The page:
2. Where a bidder agrees to changes in its bidder's statement after service and before dispatch, it could give effect to those changes either by lodging a new statement or by issuing a supplementary statement.  Each of those courses has disadvantages, for the bidder, the offeree, or both. Class Order 00/344 offers a third way of changing the statement: it allows a bidder to lodge an amended statement incorporating the changes, but requires the bidder to wait 14 days before posting the offers and the amended statement to offerees, unless it receives the consent of the target or of ASIC to earlier dispatch.

ASIC'S decision and policy

  1. In this case, Infratil refused its consent. AIF applied to ASIC for its consent to earlier posting.  ASIC refused its consent.  This application is for review of that decision to refuse consent.
  2. ASIC has a policy on consent to early dispatch under the Class Order.  It is set out in paragraph 36 of Interim Policy Statement 159 (IPS 159):

    'We may consent in writing to shorten the period after consulting with the target, if the changes to the bidder's statement are:

    1.          not material; or
    2.          a result of negotiations with the target.'
  3. This is explained in paragraph 35 of IPS 159, omitting material relevant only to market bids

    'The Class Order provides that the timetables for an off-market bid (s633(1)) … recommence following the service of the replacement bidder's statement on the target, so that the target has the following period of time to consider any changes made by the bidder … at least 14 days, and no more than 28 days, unless ASIC or the target agree in writing to a shorter period of time …'

  4. In its Statement of Reasons, ASIC commented that:

    'In reaching its decision, ASIC did not restrict itself to the policy considerations expressed above.  The application was considered in the broader context of [the] bid, with particular weight being accorded to the target's intended Panel referral. 

    The consideration of these broader circumstances by ASIC in determining whether to exercise discretion under Class Order 00/344 is consistent with ASIC's published policy.  Interim Policy Statement 159 indicates that consent to an abridgement will not be automatically available merely because either of the criteria referred to in paragraph 36 have been met.

    The application was ultimately rejected on the basis that to facilitate the dispatch of the replacement bidder's statement to target shareholders when there was a genuine dispute as to the adequacy of the content of the statement would have been contrary to the interests of target shareholders.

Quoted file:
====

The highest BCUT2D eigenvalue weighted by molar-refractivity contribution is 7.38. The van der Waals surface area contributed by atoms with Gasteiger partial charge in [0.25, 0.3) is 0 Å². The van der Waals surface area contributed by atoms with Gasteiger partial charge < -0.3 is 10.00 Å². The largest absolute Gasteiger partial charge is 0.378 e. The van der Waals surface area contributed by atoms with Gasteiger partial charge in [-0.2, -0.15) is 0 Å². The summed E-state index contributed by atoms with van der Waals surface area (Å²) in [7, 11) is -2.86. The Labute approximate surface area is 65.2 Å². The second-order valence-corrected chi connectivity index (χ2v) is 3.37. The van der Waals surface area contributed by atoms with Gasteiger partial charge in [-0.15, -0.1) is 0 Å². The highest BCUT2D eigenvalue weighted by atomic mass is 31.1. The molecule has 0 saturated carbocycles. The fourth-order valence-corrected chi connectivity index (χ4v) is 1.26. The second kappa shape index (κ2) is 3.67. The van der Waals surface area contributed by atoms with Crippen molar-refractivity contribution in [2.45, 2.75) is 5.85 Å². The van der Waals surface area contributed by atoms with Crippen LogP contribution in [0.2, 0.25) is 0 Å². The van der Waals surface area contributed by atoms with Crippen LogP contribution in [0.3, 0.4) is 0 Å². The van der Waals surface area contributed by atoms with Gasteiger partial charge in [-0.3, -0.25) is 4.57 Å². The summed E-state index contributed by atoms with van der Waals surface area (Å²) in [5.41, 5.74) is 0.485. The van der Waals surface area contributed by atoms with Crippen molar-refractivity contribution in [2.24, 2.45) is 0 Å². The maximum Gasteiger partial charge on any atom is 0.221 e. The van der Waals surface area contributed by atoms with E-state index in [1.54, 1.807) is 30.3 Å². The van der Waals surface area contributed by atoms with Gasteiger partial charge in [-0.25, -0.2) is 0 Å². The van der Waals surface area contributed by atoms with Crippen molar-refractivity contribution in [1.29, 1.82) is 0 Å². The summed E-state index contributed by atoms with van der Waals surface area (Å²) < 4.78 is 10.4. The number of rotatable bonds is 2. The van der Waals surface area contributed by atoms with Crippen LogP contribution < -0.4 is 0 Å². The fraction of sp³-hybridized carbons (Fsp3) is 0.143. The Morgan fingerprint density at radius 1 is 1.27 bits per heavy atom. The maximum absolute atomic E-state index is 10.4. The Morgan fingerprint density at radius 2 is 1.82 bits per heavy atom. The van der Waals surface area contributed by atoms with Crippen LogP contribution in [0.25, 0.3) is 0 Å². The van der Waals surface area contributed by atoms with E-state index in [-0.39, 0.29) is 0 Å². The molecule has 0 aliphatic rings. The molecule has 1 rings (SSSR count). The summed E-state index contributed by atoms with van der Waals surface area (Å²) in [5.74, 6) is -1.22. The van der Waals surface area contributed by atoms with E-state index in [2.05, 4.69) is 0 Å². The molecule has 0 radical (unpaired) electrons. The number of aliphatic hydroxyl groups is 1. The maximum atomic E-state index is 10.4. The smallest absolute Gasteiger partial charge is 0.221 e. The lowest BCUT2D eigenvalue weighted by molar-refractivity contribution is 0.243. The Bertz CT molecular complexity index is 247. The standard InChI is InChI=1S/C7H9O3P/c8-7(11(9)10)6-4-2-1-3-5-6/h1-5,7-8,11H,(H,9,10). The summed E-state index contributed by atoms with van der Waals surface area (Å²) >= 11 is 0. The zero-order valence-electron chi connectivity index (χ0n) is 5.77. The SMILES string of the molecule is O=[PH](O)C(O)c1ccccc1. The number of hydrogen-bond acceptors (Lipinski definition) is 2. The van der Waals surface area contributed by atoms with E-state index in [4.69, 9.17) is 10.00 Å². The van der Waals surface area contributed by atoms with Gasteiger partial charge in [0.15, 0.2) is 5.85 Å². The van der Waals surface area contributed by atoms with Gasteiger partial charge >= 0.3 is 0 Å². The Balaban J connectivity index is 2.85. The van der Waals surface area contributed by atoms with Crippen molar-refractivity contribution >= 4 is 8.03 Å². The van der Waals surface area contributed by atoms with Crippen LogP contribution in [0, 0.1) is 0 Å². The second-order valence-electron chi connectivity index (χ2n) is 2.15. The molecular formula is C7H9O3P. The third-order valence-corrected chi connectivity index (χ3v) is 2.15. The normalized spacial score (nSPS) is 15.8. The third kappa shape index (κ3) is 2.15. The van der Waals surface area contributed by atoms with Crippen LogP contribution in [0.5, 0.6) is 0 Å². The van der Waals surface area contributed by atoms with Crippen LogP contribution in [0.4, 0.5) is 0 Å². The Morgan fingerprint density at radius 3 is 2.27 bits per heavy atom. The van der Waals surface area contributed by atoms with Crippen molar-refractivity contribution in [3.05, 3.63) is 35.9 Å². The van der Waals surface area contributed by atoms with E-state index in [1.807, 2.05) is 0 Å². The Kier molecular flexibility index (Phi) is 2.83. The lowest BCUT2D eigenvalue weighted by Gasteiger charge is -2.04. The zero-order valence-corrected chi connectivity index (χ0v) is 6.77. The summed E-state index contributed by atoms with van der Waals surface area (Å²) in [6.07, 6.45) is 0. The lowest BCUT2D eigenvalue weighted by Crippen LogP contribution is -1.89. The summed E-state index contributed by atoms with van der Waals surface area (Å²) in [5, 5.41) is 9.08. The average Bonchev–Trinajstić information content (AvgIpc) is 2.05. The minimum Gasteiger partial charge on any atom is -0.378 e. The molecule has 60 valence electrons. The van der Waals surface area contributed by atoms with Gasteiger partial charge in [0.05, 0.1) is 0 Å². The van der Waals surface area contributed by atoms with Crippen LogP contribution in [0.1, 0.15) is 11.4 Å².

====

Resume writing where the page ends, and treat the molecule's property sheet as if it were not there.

ASIC has not formed a final view as to whether the bidder's statement contain material omissions, but was satisfied at the time of making the decision that there was a genuine dispute to be resolved and that the target's allegations were not merely frivolous or vexatious.'

  5. ASIC's reference to 'the target's Panel referral' is to Infratils's application, mentioned above, which had been foreshadowed at the time ASIC made its decision and which has since been made.

Policy affirmed

  1. ASIC's policy set out in paragraphs 35 and 36 of IPS 159, quoted above, is a policy which it was open to ASIC to adopt.
  2. The policy appears to give effect to the main legislative objective in requiring a bidder to wait 14 days after serving its bidder's statement on the target company and before posting offers, namely to give the target adequate time to consider the changes.  The target needs time to assimilate the changes, in order to prepare its target's statement. The target, and perhaps rival bidders or substantial holders, might also use the time to apply to the Panel in relation to the bid itself or the statement. 
  3. Since the changes might be major or minor, predictable or novel, the need for delay will differ between cases.  Accordingly, it was appropriate to provide for an abridgement of the default 14 days delay. Since the delay is imposed primarily for the target's sake, it was appropriate to give the target the right to consent to early dispatch.  Since a target may not wish to consent, it was also appropriate for ASIC to reserve the right to give the consent itself.  The grounds on which ASIC may consent are directly related to the target's possible need for additional time to prepare its response.

Exception to policy